ACLU Highlights Real-Life Threat of Pentagon Super-Snoop Program to Average Americans

February 5, 2003 12:00 am

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WASHINGTON – The American Civil Liberties Union today warned against the likely ineffectiveness of and danger to average Americans posed by the vast cyber-surveillance system known as Total Information Awareness.

“”The Pentagon’s plan for the most extensive data surveillance network in history will have real effects on real Americans,”” Katie Corrigan, an ACLU Legislative Counsel, told a nationwide teleconference with reporters and editors. “”It will place millions of innocent Americans under government scrutiny in an epidemic of privacy invasions.””

Today’s news conference featured Sen. Ron Wyden (D-OR), sponsor of an amendment limiting Total Information Awareness, and Barbara Simons, head of the Association for Computing Machinery’s policy wing and a critic of the technical ideas underpinning the Pentagon’s program.

Representatives of a broad, right- and left-leaning coalition, which includes the ACLU, Americans for Tax Reform, the Center for Democracy and Technology, the Eagle Forum, the Electronic Frontier Foundation, the Electronic Privacy Information Center, the Free Congress Foundation and People for the American Way, were on hand to answer questions.

Much of the briefing focused on the practical dangers inherent in Total Information Awareness for average Americans and how the system will erode the ability of communities across the country to maintain control over their personal information.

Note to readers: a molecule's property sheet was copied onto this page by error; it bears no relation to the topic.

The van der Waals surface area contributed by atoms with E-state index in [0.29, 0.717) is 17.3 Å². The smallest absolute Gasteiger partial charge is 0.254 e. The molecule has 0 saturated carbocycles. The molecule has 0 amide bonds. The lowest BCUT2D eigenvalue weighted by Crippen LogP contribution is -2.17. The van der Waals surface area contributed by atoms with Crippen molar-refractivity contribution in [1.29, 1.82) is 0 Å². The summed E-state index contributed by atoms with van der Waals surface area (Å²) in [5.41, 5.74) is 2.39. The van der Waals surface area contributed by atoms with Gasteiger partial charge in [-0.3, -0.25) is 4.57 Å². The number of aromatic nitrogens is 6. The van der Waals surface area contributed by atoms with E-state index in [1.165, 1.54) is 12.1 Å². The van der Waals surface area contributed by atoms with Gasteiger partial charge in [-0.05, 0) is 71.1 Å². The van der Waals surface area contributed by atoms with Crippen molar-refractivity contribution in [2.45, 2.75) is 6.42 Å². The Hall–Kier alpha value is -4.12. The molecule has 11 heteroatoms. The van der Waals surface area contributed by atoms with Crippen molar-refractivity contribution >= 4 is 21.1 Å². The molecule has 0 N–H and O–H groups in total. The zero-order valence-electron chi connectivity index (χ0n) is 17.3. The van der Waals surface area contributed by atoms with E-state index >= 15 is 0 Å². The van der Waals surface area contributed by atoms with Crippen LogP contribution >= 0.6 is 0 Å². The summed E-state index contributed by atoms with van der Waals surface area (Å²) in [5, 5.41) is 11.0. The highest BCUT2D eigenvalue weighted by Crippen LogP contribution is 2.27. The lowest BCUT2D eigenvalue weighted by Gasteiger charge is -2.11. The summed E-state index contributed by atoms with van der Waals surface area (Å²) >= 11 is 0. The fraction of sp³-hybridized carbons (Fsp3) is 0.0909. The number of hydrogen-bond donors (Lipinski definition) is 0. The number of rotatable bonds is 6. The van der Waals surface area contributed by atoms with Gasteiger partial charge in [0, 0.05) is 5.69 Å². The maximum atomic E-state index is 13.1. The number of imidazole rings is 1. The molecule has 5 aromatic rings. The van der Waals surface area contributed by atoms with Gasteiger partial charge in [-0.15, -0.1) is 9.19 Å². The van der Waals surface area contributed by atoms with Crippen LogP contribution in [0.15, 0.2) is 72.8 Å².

In Washington, concern has been mounting in the past weeks. Late last month, the Senate unanimously agreed to legislation offered by Sen. Ron Wyden (D-OR), which was a crucial first step in protecting civil liberties and privacy in America. The Wyden Amendment must pass through conference committee intact to become law.

Total Information Awareness developers, led by former Reagan National Security Adviser John Poindexter, intend to create the infrastructure to allow the government to use “”data-mining”” technology to track and monitor, among many other things, innocent Americans’ financial, health, travel and credit card records. The program has been billed as an anti-terrorism tool; however, many technical experts question its viability and civil liberties and privacy advocates oppose the system for its potentially disastrous effects on core freedoms.

You can listen to the teleconference in RealAudio format at:

The coalition’s letter on Total Information Awareness can be found at:

The ACLU Special Feature on Total Information Awareness can be found at:

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